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True Fitness Technology, Inc. v. Samsara Fitness, LLC

United States District Court, E.D. Missouri, Eastern Division

June 18, 2015

TRUE FITNESS TECHNOLOGY, INC., Plaintiff,
v.
SAMSARA FITNESS, LLC, Defendant.

OPINION, MEMORANDUM AND ORDER

HENRY EDWARD AUTREY, District Judge.

This matter is before the Court on Defendant's Motion to Dismiss Plaintiff's Complaint for Lack of Personal Jurisdiction. [Doc. No. 12]. Plaintiff has filed a Response in opposition to the Motion. [Doc. No. 17]. Defendant has filed a Reply [Doc. No. 18], Plaintiff has filed a Sur-Reply [Doc. No. 21], and Defendant has filed a Sur-Sur Reply [Doc. No. 24]. For the reasons set forth below, Defendant's Motion is granted.

Facts and Background[1]

Plaintiff True Fitness Technology, Inc. ("Plaintiff") brings this action against Defendant Samsara Fitness LLC ("Defendant") under the Lanham Act, 15 U.S.C. § 1051 et seq., alleging trademark infringement and unfair competition. Plaintiff also alleges a violation of Missouri trademark law.

Plaintiff, a Missouri corporation with its principal place of business in Missouri, manufactures, sells, and services high quality exercise equipment, including treadmills. Since 1983, Plaintiff has used the trademark, TRUE®, to brand its products, and the mark has been federally registered with the United States Patent and Trademark Office for use with treadmills since 1987 and for use with exercise equipment generally since 2005.

Defendant, a limited liability corporation organized under the laws of Connecticut with its principal place of business in Connecticut, operates an e-commerce site under the domain name http://www.samsarafitness.com. On the website, Defendant advertises and offers treadmills for sale using the mark "TRUE, " including a model named the TrueForm Runner. Defendant is not an authorized dealer of True Fitness treadmills, nor a licensee of Plaintiff's trademarks. Plaintiff alleges that "Defendant, through its website and communications with potential customers, is using Plaintiff's TRUE Marks in connection with the sale, offering for sale, distribution, and advertising of treadmills." [Doc. No. 1 at ¶ 15].

Plaintiff alleges that "[t]his Court has personal jurisdiction over Defendant because Defendant sold the infringing product in this district, Defendant conducts business in the State of Missouri through its e-commerce site, http://www.samsarafitness.com, and has engaged in acts or omissions within this District causing injury within this District, or has otherwise made or established contacts with this District sufficient to permit the exercise of personal jurisdiction over Defendant." [ Id. at ¶ 4].

Legal Standard

A defendant may move to dismiss a case under Rule 12(b)(2) of the Federal Rules for "lack of personal jurisdiction." Fed.R.Civ.P. 12(b)(2).

A plaintiff alleging personal jurisdiction "must state sufficient facts in the complaint to support a reasonable inference that the defendant[] can be subjected to jurisdiction within the state.'" Dairy Farmers of Am., Inc. v. Bassett & Walker Int'l, Inc., 702 F.3d 472, 474 (8th Cir. 2012) (alteration in original) (quoting Wells Dairy, Inc. v. Food Movers Int'l, Inc., 607 F.3d 515, 518 (8th Cir. 2010)). "If the defendant controverts or denies jurisdiction, the plaintiff bears the burden of proving facts supporting personal jurisdiction." Wells Dairy, 607 F.3d at 518. Personal jurisdiction "must be tested, not by the pleadings alone, but by the affidavits and exhibits presented with the motions and in opposition thereto." Id. (internal quotation marks omitted).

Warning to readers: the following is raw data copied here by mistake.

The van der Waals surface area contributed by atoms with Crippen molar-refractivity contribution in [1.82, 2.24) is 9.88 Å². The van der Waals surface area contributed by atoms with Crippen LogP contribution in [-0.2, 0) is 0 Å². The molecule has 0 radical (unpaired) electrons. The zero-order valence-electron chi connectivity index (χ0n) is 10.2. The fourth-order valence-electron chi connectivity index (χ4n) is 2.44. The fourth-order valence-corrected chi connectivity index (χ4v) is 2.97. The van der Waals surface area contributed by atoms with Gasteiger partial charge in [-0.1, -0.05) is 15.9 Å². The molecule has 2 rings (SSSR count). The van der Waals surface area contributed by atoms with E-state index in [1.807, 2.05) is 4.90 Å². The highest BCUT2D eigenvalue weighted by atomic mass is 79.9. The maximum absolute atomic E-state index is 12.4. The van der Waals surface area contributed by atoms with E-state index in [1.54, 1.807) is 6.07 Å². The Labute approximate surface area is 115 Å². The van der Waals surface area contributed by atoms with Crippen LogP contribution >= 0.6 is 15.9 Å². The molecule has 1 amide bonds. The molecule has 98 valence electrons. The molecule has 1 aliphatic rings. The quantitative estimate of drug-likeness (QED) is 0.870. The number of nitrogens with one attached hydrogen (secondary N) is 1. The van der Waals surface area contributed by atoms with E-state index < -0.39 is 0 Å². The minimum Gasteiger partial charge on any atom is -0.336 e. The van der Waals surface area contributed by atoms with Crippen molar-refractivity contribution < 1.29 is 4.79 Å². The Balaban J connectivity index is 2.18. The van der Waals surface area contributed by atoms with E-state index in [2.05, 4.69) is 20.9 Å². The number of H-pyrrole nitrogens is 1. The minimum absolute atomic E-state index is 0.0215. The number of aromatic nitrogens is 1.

Although the Court may consider affidavits and other matters outside of the pleadings on a Rule 12(b)(2) motion, the pleader's burden, in the absence of an evidentiary hearing, is only to make a "minimal" prima facie showing of personal jurisdiction, and the Court "must view the evidence in the light most favorable to the [pleader] and resolve all factual conflicts in its favor in deciding whether the [pleader] has made the requisite showing." K-V Pharm. Co. v. Uriach & CIA, S.A., 648 F.3d 588, 591-92 (8th Cir. 2011). Notwithstanding that facts are viewed in the light most favorable to the pleader, "[t]he party seeking to establish the court's in personam jurisdiction carries the burden of proof, and the burden does not shift to the party challenging jurisdiction." Viasystems, Inc. v. EBM-Papst St. Georgen GmbH & Co., KG, 646 F.3d 589, 592 (8th Cir. 2011) (quoting Epps v. Stewart Info. Servs. Corp., 327 F.3d 642, 647 (8th Cir. 2003)).

The perspective in our Circuit is one where courts should to "approach [the] analysis of personal jurisdiction on two levels, first examining whether the exercise of jurisdiction is proper under the forum state's long-arm statute[, ] [and] [i]f the activities of the non-resident defendant satisfy the statute's requirements, [to] then address whether the exercise of jurisdiction comports with due process." Dakota Indus. v. Dakota Sportswear, 946 F.2d 1384, 1391 (8th Cir. 1991).

"Due process requires that a defendant have certain minimum contacts' with the forum state for personal jurisdiction to be exercised." Myers v. Casino Queen, Inc., 689 F.3d 904, 911 (8th Cir. 2012) (citing Int'l Shoe Co. v. Washington., 326 U.S. 310, 316, 66 S.Ct. 154, 90 L.Ed. 95 (1945)). More specifically,

Contacts with the forum state must be sufficient that requiring a party to defend an action would not "offend traditional notions of fair play and substantial justice." [ Int'l Shoe Co., 326 U.S.] at 316, 66 S.Ct. 154, 90 L.Ed. 95 (internal quotation marks and citation omitted). "The substantial connection' between the defendant and the forum State necessary for a finding of minimum contacts must come about by an action of the defendant purposefully directed toward the forum State." Asahi ...

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